"Students" of all ages turn out for cursive writing workshop

Thirteen-year-old Maggie Blande has recently taken a liking to U.S. history, in particular, founding father Alexander Hamilton.

So her mother, Becky Blande, thought a trip out east to see the Declaration of Independence and the U.S. Constitution in order.

There was just one minor problem: kids aren’t taught to read or write in cursive in public schools anymore.

So when Becky saw that the Knox County Public Library was sponsoring a free cursive writing workshop, she signed them both up.

“I knew she hadn’t learned enough in school, so I thought this would be a good opportunity before our trip,” she said. “I want her to be able to read the Declaration, the Constitution, and she agreed (to the workshop) if I would do it with her.”

“I wanted to do it, honestly,” Maggie piped up. “I remember learning to write my name (in cursive) in second grade. It was easy, fun.

“So I’m excited to learn more.”

Retired school teacher Sharon Dixon and library staff member Janet Kitchin are leading the workshop, which began Saturday and will run for five consecutive Saturdays from 11 a.m. to noon.

The first workshop drew about 25 people of all ages — all pre-registrants — and Dixon, for one, was thrilled.

“I think it went very well,” she said as the group of writing students gathered their belongings and left out the front doors of the Vincennes Fortnightly Clubhouse, 421 N. Sixth St. “The had questions and seemed excited to learn, excited especially to make some words.”

They began the class by practicing simple letters, ones at the center of many words in the English language, letters like “i” “u” “t” and “w.”

Each student then took turns practicing the strokes, first in the air with their index fingers and then on pre-lined pages provided by Dixon.

By the end of the class, they were writing words using the letters they’d learned and even challenging themselves to try the ones they hadn’t.

Dixon, too, was encouraged to see a mix of ages, from third-graders, the youngest allowed, to high school age students and even a few elderly.

Donna Ross, for instance, a 78-year-old Vincennes woman, decided to sign up for the class, not because she didn’t already now how to write in cursive — she knows full-well, she will tell you — but because a recent stroke left some of her fluid movements difficult.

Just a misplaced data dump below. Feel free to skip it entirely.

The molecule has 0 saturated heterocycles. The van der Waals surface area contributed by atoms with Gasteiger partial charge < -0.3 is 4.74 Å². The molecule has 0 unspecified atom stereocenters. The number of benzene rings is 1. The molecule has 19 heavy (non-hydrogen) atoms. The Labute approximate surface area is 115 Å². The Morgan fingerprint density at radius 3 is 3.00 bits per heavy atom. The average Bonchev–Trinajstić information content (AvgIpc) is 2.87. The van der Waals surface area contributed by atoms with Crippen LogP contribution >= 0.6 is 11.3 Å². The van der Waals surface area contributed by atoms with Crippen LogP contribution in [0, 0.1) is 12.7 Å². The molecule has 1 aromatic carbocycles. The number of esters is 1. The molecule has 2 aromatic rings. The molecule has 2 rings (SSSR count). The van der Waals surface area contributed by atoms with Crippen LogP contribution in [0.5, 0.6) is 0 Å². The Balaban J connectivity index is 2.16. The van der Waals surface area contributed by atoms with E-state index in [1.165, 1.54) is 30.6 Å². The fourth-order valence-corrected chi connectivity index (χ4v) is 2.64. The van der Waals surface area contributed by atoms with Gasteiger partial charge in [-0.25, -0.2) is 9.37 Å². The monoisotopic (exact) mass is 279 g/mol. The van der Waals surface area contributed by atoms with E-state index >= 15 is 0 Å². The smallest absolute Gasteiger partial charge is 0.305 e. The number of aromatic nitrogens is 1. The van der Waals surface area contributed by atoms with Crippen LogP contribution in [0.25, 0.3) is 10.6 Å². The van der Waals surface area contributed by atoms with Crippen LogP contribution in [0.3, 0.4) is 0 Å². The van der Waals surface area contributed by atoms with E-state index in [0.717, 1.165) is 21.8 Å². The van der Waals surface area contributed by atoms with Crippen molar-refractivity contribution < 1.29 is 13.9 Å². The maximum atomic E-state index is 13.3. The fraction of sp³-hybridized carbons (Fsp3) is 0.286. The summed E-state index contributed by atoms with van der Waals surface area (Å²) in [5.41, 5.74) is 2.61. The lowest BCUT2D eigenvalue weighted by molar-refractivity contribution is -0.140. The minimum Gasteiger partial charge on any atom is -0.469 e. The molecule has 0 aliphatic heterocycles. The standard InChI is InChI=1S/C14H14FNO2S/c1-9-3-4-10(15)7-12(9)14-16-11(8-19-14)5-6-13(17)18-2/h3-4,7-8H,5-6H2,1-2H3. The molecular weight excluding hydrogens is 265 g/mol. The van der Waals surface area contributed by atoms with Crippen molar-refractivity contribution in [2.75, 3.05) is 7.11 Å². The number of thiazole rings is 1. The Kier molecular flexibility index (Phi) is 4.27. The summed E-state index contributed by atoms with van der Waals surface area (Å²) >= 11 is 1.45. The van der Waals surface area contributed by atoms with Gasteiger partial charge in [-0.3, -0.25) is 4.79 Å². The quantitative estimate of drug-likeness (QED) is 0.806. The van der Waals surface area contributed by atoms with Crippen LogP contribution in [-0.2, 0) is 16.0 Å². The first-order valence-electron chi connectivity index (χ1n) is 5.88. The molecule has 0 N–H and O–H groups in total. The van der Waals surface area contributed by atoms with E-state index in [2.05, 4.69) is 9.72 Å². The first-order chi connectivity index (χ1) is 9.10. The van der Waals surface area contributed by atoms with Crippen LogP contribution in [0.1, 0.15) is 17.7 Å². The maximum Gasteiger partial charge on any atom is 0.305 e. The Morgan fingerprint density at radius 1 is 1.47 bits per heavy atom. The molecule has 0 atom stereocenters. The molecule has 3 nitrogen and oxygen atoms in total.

“I’ve lost some mobility,” she said, her right hand leaning on a cane. “I lost some dexterity, and I thought this might be a great way to get it back.”

Michelle Carie brought along her son, 9-year-old Jacob Carie, because she became concerned that he wasn’t learning cursive writing in schools.

It’s a piece of curriculum that has fallen away as teachers are forced to adhere more closely to ever-changing state standards in terms of math, language arts and science.

“I wish they would teach this in school,” Carie said as she watched with careful eyes her son making the new cursive strokes with his pencil and paper. “And it’s not so much the writing part — I want him to be able to read it.”

When asked if he was enjoying it, Jacob responds with a toothy grin.

“Kind of,” he said. “My mom made me.”

Kitchin watched the first of the five workshops from the side of the room, excited, too, at the large turnout.

“We had a 25-person limit but we took more,” she said. “And it just really shows that people are interested in it. It’s a skill that really must be taught. Youth haven’t been taught to read in cursive, so what happens when they get a greeting card from grandma that says, ‘I love you,’ and they can’t read it?

“Cursive writing is everywhere you look,” she said. “And if you can’t read it, if you can’t write it, it’s like a foreign language.”

Gara Lee brought her daughter, 12-year-old Kaedy Hendershot, for that very reason.

“Several years ago, she asked me to teach her how to write her name, so she can do that. We’re still working on that last name,” she said with a chuckle.

“When I told her about (the workshop), she said she was interested. And I think it’s a great idea.,” Lee said. “At this rate, it is going to be like a foreign language. And I’m honestly less interested in her being able to write in cursive as I am her being able to read in it. My mom writes in cursive all the time, so she needs to be able to read it.”

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